MIDI Drum Module
By Don Carveth, Botgoodies, Oct. 2004
Rev. 1 Nov. 2004 – Added LCD text descriptions for drum tones, drum sets and MIDI and fixed some data entry bugs. Changed the LCD format to one page per data entry type for a total of 4 pages.
ATMEGA16, c-code using GCC 3.4 WinAVR, schematic, code.
As a hobbyist musician who often plays a MIDI keyboard and used to play the drums a MIDI drum project seemed a good idea. It turned out that getting from a whack on a small speaker to a bass tone from my MIDI sound card was really quite simple. I wired up a board with two MIDI drum channels, an ATMEGA16 microcontroller, a 2x16 line LCD display and 6 key keyboard, sent the signal to a PC sound card and was able to use my feet to play drums accompanying my piano. I added a feature to the board that allowed me to send controller signals to the card as my keyboard is quite old and can issue only limited requests. Using the LCD/keypad I could change the drum set used and the individual drum tones for each drum channel. Upgrading to an 8 channel drum machine controller and creating the electronic end of a full set of electronic drums would be quite simple. Most of the work would involve the mechanical end, an area that I did not delve into too far.
MIDI is an asynchronous serial interface. The baud rate is 31.25 Kbaud (+/- 1%). There is 1 start bit, 8 data bits, and 1 stop bit (ie, 10 bits total), for a period of 320 microseconds per serial byte. 31250 is conveniently divisible by 1 MHz and therefore 8 MHz so it can be set precisely using UART dividers.
The MIDI circuit is current loop, 5 mA. Logic 0 is current ON. One output drives one (and only one) input. To avoid grounding loops and subsequent data errors, the input is opto-isolated. It requires less than 5 mA to turn on. The Sharp PC-900 and HP 6N138 optoisolators are satisfactory devices. Rise and fall time for the optoisolator should be less than 2 microseconds.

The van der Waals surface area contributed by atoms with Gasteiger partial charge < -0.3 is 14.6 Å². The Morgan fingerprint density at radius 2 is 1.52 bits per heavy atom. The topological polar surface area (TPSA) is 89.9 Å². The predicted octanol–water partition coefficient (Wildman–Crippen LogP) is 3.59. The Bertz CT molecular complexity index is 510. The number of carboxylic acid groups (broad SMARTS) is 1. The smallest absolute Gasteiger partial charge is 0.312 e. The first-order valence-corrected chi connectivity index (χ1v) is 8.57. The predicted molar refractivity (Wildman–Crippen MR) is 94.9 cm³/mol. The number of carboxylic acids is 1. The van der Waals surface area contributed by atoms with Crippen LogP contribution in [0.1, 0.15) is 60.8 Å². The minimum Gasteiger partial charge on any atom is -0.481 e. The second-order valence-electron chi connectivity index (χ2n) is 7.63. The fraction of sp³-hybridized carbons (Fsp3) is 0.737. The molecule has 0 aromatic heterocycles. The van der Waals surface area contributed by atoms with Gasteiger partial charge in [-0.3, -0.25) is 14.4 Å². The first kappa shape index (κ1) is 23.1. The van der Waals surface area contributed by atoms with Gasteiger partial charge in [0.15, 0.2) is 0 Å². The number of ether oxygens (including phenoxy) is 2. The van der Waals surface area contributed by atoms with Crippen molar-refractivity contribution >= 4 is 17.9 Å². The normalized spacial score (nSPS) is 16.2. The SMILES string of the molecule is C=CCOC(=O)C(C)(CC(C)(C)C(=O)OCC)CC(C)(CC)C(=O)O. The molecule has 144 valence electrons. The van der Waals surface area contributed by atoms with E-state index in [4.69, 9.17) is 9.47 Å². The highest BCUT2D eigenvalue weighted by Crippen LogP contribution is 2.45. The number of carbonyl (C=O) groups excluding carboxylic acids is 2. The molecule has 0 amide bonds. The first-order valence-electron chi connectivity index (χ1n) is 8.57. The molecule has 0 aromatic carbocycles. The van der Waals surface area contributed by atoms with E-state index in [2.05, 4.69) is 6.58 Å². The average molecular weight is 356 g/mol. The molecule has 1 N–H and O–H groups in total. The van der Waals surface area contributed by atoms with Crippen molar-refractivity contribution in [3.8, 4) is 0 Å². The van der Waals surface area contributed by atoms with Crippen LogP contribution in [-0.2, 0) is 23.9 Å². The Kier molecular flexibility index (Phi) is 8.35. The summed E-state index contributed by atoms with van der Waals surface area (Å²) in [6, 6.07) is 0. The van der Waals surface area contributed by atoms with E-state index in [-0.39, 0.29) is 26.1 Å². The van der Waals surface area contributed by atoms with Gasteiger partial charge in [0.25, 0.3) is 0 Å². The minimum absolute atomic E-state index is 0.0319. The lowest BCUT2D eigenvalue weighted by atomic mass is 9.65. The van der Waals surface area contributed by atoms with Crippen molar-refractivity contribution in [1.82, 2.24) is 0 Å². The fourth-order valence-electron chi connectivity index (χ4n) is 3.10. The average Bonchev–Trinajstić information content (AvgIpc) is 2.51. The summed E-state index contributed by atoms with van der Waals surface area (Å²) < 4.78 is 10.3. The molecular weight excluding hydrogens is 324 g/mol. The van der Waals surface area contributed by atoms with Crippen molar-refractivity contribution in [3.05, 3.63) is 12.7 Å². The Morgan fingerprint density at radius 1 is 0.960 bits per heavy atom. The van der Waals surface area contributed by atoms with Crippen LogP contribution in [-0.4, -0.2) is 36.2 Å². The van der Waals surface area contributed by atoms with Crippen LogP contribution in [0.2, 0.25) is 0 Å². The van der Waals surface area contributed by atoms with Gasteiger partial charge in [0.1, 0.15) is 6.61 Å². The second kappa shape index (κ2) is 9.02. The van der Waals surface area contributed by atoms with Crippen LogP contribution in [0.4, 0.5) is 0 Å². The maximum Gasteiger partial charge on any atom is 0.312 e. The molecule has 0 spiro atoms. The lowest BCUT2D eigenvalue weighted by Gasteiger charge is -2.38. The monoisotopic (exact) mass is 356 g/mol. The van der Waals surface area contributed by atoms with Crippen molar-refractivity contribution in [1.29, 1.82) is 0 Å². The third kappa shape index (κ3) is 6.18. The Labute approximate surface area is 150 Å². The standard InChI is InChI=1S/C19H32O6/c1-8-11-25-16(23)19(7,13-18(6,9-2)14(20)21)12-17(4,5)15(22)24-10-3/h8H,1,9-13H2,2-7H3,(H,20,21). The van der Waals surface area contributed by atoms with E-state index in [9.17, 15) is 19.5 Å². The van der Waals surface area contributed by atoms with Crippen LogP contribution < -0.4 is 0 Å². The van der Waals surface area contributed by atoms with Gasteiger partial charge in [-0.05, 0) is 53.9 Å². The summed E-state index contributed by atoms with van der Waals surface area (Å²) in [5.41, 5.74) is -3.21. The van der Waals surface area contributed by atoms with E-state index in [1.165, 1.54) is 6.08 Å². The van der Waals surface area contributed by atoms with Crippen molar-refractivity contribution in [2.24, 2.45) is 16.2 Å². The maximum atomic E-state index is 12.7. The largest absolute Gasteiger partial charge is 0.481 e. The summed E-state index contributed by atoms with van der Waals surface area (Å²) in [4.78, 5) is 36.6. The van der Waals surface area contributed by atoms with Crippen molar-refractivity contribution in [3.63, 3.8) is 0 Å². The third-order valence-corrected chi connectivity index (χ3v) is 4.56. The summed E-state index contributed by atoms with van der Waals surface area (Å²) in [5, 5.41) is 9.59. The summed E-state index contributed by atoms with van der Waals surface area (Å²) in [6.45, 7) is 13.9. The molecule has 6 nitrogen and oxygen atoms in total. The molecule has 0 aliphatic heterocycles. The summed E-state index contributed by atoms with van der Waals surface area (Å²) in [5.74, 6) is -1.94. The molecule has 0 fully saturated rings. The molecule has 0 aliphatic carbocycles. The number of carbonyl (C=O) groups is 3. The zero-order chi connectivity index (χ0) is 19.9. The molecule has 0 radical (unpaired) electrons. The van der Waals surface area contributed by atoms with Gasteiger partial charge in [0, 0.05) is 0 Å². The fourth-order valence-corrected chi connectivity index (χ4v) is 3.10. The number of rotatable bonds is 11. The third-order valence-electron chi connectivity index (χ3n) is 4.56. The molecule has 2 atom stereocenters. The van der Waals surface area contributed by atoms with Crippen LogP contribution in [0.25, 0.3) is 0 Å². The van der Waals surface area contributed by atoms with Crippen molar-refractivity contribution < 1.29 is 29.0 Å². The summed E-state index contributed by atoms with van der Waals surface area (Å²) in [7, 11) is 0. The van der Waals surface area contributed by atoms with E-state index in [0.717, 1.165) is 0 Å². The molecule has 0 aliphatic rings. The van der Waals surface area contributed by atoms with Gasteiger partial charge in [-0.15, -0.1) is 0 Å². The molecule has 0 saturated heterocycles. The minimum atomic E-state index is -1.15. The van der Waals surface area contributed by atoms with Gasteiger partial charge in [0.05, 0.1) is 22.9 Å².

The standard connector used for MIDI is a 5 pin DIN. Separate jacks (and cable runs) are used for input and output, clearly marked on a given device (ie, the MIDI IN and OUT are two separate DIN female panel mount jacks). 50 feet is the recommended maximum cable length. Cables are shielded twisted pair, with the shield connecting pin 2 at both ends. The pair is pins 4 and 5. Pins 1 and 3 are not used, and should be left unconnected.
The standard schematic is:
An alternate schematic based on using the joystick port of a PC sound card is:
MIDI commands are quite simple consisting typically of an 8 bit command followed by 0, 1 or 2 data bytes. A good summary of the commands is located at http://www.borg.com/~jglatt/tech/midispec.htm. The MIDI GS tone table defines tone sets and drum notes.
Drum Module - Hardware
The drum module detects “hits” and sends appropriate MIDI signals using the selected drum type and volume. Hits are detected by small speakers (or microphones, whatever you have that’s handy). Tapping the speaker sends a low level analog wave to the input of an LM358 op amp. The op amp V-- is connected to ground so it cuts off the negative part of the cycle and amplifies the positive signal to a maximum of about 3.5 V. The signal is connected to the AVR’s ADC0 input. The ADC reference voltage is set at 3.5 V using a resistor bridge. Accuracy is not as important as range.
The ATMEGA16 uC fuses are set to enable the internal 8MHz clock. It’s possible that this may not always be accurate enough (MIDI baud rate within 1%) and an external crystal may be required. Worked fine on mine. I also have a regular 19.2K Baud RS-232 interface to Hyperterminal that I use for troubleshooting. Setting the “TESTING” macro in midi.h to 1 sets this mode. The ATMEGA16 is overkill – I suspect this could all be accomplished on an ATMEGA8 with minor changes – except for the text descriptions which push flash memory use from 4K to above 10K.
The LCD uses a 4 bit standard interface and is explained in file LCD.c. The keyboard consists of up/down, left/right, send and times 10 keys and is explained in kb2.c. The x10 shift key is handled separately from the main keyboard routines.